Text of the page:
Addiction is a problem in this country. Drug addiction is the one we hear about, but I’m not so quick to judge. Because what is addiction? It’s the increasingly frequent doing of something you genuinely enjoy doing. So frequent can it become, though, that it can claim a significant portion of your time, health, money, and relationships, turning your brain into a fiend, thus being detrimental to your overall well-being.

I’d like to talk about an unspoken epidemic: fiction addiction. I’m shocked at how cavalier people are about recommending a new TV series to watch. I have never seen Game of Thrones, The Office, Entourage, or any of those other dumbass series, not to mention sports and movies, that you fellow humans seem to love. People, all the time, will be like, “Dude, you haven’t seen Game of Thrones? It’s, like, epic!” To which I say, “Dude! I think it’s, like, well documented that people who watch an episode of that presumably mesmerizing series go on to watch the entire series, a full 60 hours of God-knows-what. When that’s done, they’ll crave another series to fill the void. If losing sixty, let alone six hundred, hours of my disposable time is the risk I take by experimenting with your series ‘just once,’ I’m going to pass. I’m a risk-seeking addiction-prone hedonist like the rest of you, but there are some vices even I can muster the strength to avoid.”

More broadly, I declare fiction in general a complete waste. The problem with it is right in the name: fiction. What a self-referential diss. What a defeatist attitude to a supposed form of art. Fiction, by definition, did not happen, will not happen, and rarely relates to something that could have happened. I know you forcefully disagree. Fiction is, on the whole, contrived, overdramatic, vapid, pointless, and devoid of substance. Fiction offers no accurate insight into how the world works, and figuring out how the world works should be everyone’s only goal, in my view.

I got a call from my cable company the other day. It was an agent who wanted to sell me a TV package because he noticed I didn’t have one with my internet package. “Hello sir,” he began, “I wanted to tell you about some specials we have on TV packages. Would you be interested in that?” “Nope,” I said, aiming to shut him down right there. “Aren’t there TV shows you’d like to keep up with? We have some great deals on...” “I said, ‘No.’” He redirected his line of inquiry. “And why is that? Don’t you think it would be nice to watch some television shows in the evening after work? Maybe you’d like to keep up with your favorite sports team in your free time?” I raised my voice. “For the third time, no!” Then, I went on a totally uncalled-for rant.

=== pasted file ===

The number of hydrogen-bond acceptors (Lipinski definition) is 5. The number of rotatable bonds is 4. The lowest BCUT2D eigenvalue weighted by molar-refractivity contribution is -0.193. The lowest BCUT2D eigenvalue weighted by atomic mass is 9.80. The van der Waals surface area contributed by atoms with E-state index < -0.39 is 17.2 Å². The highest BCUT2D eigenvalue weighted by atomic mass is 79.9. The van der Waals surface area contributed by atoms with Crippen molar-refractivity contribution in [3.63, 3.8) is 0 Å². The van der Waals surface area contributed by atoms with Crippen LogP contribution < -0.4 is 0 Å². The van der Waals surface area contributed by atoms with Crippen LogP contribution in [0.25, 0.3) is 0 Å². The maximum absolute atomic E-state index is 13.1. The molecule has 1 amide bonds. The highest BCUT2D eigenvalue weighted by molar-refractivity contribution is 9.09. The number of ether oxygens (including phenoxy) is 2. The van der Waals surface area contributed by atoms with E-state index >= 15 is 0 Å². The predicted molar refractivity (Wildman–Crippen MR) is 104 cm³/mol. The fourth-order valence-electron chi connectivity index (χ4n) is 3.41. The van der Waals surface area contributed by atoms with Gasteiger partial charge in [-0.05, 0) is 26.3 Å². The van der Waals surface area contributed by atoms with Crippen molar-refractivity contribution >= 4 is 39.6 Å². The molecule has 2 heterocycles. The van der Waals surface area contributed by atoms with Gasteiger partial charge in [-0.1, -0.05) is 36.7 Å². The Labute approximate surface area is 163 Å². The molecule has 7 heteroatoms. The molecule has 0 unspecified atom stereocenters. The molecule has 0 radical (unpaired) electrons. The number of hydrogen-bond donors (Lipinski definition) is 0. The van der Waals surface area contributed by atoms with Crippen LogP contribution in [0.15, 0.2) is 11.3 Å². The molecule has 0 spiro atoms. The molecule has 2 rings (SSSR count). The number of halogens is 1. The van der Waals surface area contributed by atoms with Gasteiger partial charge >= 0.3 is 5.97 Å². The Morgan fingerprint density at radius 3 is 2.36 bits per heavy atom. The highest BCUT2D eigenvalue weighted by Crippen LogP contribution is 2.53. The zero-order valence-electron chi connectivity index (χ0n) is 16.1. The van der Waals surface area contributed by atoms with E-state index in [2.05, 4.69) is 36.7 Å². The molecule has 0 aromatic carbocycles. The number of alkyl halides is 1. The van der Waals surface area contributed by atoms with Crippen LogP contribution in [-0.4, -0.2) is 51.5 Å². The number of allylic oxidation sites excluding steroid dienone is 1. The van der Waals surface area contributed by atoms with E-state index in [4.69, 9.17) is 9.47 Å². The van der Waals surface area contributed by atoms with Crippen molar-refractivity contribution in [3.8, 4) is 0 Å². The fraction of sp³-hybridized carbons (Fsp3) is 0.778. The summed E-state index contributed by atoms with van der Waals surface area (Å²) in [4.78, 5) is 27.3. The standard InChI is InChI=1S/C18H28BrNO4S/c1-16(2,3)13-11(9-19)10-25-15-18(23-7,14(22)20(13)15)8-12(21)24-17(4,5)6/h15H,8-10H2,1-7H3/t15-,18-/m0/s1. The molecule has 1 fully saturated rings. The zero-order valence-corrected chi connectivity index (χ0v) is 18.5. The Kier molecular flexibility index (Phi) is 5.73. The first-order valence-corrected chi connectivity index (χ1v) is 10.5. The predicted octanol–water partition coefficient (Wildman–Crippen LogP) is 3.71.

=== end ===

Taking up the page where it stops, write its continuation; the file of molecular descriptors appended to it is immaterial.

“No, I don’t want to watch some ‘television in the evening’ because I don’t believe watching television is an appropriate use of time. Did you know that there is an awful famine going on in Africa in which twenty million people are without food and are perishing in great numbers? Did you know the carbon levels are rising at such an alarmingly fast rate that animal species are going extinct five thousand times faster than they were before we started burning everything that we could get our hands on? Wouldn’t it be nice to think about those things when you come home from work in the evening? Shouldn’t you want to keep up with those societal ills in your free time? Shouldn’t you personally acknowledge your own role in this mess, peddling your visual crack to us educated New Yorkers who have the connections to make a difference, attempting to endear us would-be concerned citizens to your mindless, addictive, saccharine gunk which serves no other apparent purpose than to distract us from the literal burning of the world?? …Hello???”

“Sorry, sir,” he said with a Filipino accent, breaking the silence. “Please call us back when you will be interested in our TV packages.”